Warhammer: Forge of War
by Dan Abnett, Ian Edginton, Rahsan Ekedal (Boom, 2008)

While talk of dwarfs, mages and evil armies from beyond might give the impression of a fantasy tale, make no mistakes about this book, especially given its name. Warhammer: Forge of War is a war story (that's probably why the word is used twice in the title). While the setting is certainly fantastical and medieval, the ongoing omnipresent theme is the brutality of war. While Rahsan Ekedal and the many colorists offer beautiful scenery and delicate details (such as the ornate black-and-yellow crushed-velvet sleeves of the Averland soldiers), there is an abounding visual cacophony of viscera, blood and gore. Before anyone thinks about poo-poo'ing such violence and bloodshed, this IS a story about war.

And this is a war story in which Abnett and Edginton waste no time capturing the reader's attention from the very start. Cleverly employing the in medias res technique, the story bluntly opens in the midst of the gruesome battle, followed by segments of "10 minutes earlier" recapturing what each company had experienced prior to joining the fight. In this riveting first chapter, all the knights and soldiers of the Empire, including the noble greatswordsmen, the cunning dwarfs and the mysterious mages, seek to hold the line from the impending onslaught of the dark forces from the realm of Chaos Wastes. Something seems to affect the companies of man, who abruptly fall back, leaving the dwarfs to fight against the armies of darkness on all fronts.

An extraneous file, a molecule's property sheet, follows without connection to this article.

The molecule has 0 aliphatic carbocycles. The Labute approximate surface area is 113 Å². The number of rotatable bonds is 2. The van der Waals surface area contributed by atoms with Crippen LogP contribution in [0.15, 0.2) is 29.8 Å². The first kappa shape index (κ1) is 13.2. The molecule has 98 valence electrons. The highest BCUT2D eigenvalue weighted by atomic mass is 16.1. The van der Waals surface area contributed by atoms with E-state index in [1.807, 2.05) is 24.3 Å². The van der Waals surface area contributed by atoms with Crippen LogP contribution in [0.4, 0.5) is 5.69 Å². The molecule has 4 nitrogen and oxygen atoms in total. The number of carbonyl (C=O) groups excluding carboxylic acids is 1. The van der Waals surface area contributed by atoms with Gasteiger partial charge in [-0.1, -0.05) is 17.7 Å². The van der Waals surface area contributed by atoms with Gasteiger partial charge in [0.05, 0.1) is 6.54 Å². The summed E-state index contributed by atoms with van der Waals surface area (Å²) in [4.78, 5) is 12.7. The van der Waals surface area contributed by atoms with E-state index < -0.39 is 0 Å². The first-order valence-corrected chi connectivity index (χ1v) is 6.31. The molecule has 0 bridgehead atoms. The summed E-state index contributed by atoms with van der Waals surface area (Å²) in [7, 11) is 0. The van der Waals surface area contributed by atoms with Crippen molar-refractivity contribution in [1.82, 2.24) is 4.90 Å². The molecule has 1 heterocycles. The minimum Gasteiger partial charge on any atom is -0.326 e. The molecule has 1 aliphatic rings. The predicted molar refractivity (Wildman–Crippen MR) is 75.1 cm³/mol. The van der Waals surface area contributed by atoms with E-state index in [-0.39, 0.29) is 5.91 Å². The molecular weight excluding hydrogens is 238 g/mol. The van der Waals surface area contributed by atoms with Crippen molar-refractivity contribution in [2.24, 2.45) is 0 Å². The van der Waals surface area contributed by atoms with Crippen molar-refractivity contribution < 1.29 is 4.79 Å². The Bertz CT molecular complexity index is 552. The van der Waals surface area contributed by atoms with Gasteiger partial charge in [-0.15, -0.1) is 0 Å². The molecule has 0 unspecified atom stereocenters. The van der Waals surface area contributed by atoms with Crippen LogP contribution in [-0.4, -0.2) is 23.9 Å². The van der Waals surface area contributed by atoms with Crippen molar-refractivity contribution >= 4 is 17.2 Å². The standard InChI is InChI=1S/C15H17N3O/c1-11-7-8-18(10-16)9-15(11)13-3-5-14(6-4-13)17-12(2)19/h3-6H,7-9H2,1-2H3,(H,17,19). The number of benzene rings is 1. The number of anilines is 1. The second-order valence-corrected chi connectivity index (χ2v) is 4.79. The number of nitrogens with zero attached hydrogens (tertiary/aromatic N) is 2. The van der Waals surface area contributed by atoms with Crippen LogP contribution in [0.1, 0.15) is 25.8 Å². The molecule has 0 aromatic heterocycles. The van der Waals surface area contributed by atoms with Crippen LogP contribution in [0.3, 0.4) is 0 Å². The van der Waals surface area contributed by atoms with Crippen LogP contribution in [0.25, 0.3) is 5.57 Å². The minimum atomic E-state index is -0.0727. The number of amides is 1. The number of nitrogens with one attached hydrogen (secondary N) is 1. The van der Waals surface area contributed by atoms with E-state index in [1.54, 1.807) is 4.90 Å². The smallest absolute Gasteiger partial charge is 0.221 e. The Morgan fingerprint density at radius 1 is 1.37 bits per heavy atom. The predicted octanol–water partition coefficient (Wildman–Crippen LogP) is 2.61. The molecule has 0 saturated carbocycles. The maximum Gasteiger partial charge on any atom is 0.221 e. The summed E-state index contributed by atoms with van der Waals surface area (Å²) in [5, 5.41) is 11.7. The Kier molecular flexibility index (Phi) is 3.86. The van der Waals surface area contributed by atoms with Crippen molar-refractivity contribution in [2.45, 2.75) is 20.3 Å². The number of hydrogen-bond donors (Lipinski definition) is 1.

The following chapters focus on particular characters in a done-in-one fashion. Franz Vogel and his company are taken in by sisters of a secret convent, but are they as benevolent as they seem? Vargni Valnirsson and his fellow dwarfs are pitted against the enemy's pet monster (think the Rancor from Return of the Jedi). The rather dramatic mage, Master Konig of the Celestial Order, helps a village that is being brutally attacked by something unknown in the skies.

The final chapter has all of the survivors meet up and take a final stand against the enemy at a narrow mountain pass. Is it a fools' errand or are these noble warriors making their own Charge of the Light Brigade against the dark forces of Chaos?

While there is a satisfying end to this story, it is by no means a definitive ending. Perhaps (and hopefully) Abnett, Edginton and Ekedal will pick up where this book ends. Those seeking pulse-pounding action and an attention for detail will find plenty in Warhammer: Forge of War.

review by
C. Nathan Coyle

12 July 2008

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